– Motorcycle News, Editorials, Product Reviews and Bike Reviews

Motorcycle News, Editorials, Product Reviews and Bike Reviews

Harley-Davidson’s 2016 Models Include New Dark Customs, Bigger Engines for Some Cruisers and the Return of the Road Glide Ultra


2016 Road Glide Ultra

Harley has announced some of its 2016 models, and highlights include new Dark Customs, and the first cruisers to feature the powerful Screamin’ Eagle Twin Cam 110 engine outside the CVO line. Back for 2016 is the Road Glide Ultra tourer. Read about these and other changes for 2016 in the following press release:

MILWAUKEE (Aug. 23, 2015) – Two new hard-hitting Dark Custom models, the most powerful cruiser lineup in company history, and a broad range of performance and styling enhancements throughout the range highlight Harley-Davidson’s powerful new model lineup for 2016.

2016 Harley-Davidson Motorcycle Highlights

  • New Iron 883 and Forty-Eight® models assert Harley-Davidson’s Dark Custom leadership with motorcycles inspired by the rebellious spirit of the past updated with modern design and new suspensions that put a little extra smooth in the Harley-Davidson soul.
  • New S series limited-edition cruisers feature big power and cutting-edge style. The Fat Boy® S and Softail Slim® S combine rich finishes with the impressive Screamin’ Eagle Twin Cam 110 engine to deliver head-turning style and performance.
  • Previously only available in Harley-Davidson Touring bikes, the High Output Twin Cam 103™ engines upgrade the power for all Softail® and Dyna® models (except Street Bob), rounding out the most powerful cruiser lineup in Harley-Davidson history.
  • Project RUSHMORE’s touring revolution expands with the return of the Road Glide® Ultra motorcycle.

“This is another historic year for Harley-Davidson,” said Mark-Hans Richer, Harley-Davidson Senior Vice President and Chief Marketing Officer. “We’re introducing the most powerful collection of cruisers in our history, including the brand-new S series. We’re raising the bar on Dark Custom motorcycles with the new Iron 883 and Forty-Eight models, the purest expression of the design movement we started in 2008. And we’re extending our lead in touring with the return of the Road Glide Ultra and redesign of the popular Heritage Softail Classic.”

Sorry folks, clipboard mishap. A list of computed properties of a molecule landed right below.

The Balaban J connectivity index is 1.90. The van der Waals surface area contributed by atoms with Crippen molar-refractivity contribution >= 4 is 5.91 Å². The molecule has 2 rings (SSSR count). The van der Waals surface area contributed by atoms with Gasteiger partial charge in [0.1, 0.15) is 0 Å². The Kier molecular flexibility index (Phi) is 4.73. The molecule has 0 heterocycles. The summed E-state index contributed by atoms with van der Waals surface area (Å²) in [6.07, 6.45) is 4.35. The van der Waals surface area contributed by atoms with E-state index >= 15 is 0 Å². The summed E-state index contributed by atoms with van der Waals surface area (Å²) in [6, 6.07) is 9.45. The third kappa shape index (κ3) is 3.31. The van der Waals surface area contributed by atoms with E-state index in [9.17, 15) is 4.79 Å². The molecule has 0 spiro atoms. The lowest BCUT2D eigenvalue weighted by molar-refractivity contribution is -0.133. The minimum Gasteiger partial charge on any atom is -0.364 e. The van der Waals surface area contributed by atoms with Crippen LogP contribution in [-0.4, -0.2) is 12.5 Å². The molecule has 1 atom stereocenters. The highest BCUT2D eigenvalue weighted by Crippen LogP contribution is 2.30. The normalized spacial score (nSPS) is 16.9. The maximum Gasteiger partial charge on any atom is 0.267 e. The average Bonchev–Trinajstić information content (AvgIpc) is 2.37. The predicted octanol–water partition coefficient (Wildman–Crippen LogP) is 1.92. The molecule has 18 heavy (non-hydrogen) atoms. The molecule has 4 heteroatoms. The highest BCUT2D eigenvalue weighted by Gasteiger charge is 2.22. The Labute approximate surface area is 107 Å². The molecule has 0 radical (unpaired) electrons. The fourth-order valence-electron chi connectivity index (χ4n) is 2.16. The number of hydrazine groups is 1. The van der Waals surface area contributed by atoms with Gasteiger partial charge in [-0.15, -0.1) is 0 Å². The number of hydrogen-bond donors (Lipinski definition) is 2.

Dark Custom Soul

The new Iron 883 is intentionally raw and rough around the edges, with a modern design inspired by garage-built bobbers past and present. All-new front and adjustable rear suspension, lighter-weight mag wheels and improved seating increase comfort and control to smooth the road ahead. The new Forty-Eight achieves its menacing stance with a burly front tire, new mag wheels and a massive front end with new 49mm forks, and also benefits from improved adjustable rear suspension and seating. Retro styling cues and a perfect ratio of black, color and chrome give this bike a bold visual presence. Riders navigating rough and tumble urban streets on the lean and nimble Harley-Davidson Street® 750 and 500 models will appreciate the improved confidence from new front and rear braking systems.

Most Powerful Cruiser Lineup Ever

Rear tires will beg for mercy with the most powerful cruiser model lineup in Harley-Davidson history. Powered by the Screamin’ Eagle Twin Cam 110 engine, the new Fat Boy S and Softail Slim S cruisers deliver power and performance once reserved for Custom Vehicle Operations (CVO) models. Both limited-edition models feature dark styling for menacing looks that match their muscle. The Softail Slim S is available in a new Olive Gold Denim color with military-inspired styling, paying homage to the post-war customs that launched the bobber movement. Harley-Davidson gives more riders a dose of Project RUSHMORE performance by making the High Output Twin Cam 103 engine standard in every other 2016 Softail model. The High Output Twin Cam 103 is also the new standard engine for all 2016 Dyna models except the Street Bob® model.

Softail Cruise Control

There’s more cruiser news in 2016; for the first time ever electronic cruise control is available on all Harley-Davidson Softail models. The convenience of Harley-Davidson electronic cruise control, enabled by new electronic throttle control, is standard equipment on 2016 Heritage Softail® Classic, Softail® Deluxe, Fat Boy S and Softail Slim S models and available as an accessory for all other 2016 Softail models.


2016 Heritage Softail Classic

New Sportster Suspension

All 2016 Sportster® models will tame rough roads with all-new front and rear suspension and improved seats working together to enhance rider comfort and control. The new seats incorporate premium materials and revised shapes to provide more supportive comfort. The re-engineered Sportster suspension pairs emulsion coil-over shocks with new front cartridge forks. Nitrogen gas-charged shocks resist oil aeration and feature an internal valve stack with 36mm pistons and high-performance oil to provide superior compression and rebound damping control that reacts quickly to small bumps and keeps the tires in contact on uneven road surfaces. Progressive-rate spring pre-load is adjustable by a threaded collar using a spanner that stows under the seat. Tuned to complement the shocks, the stout forks feature a calibrated piston and valve stack and progressive rate springs for consistent feel throughout the compression and extension range of the suspension. The triple-rate spring and oil lock allows the forks to resist wheel hop under hard braking.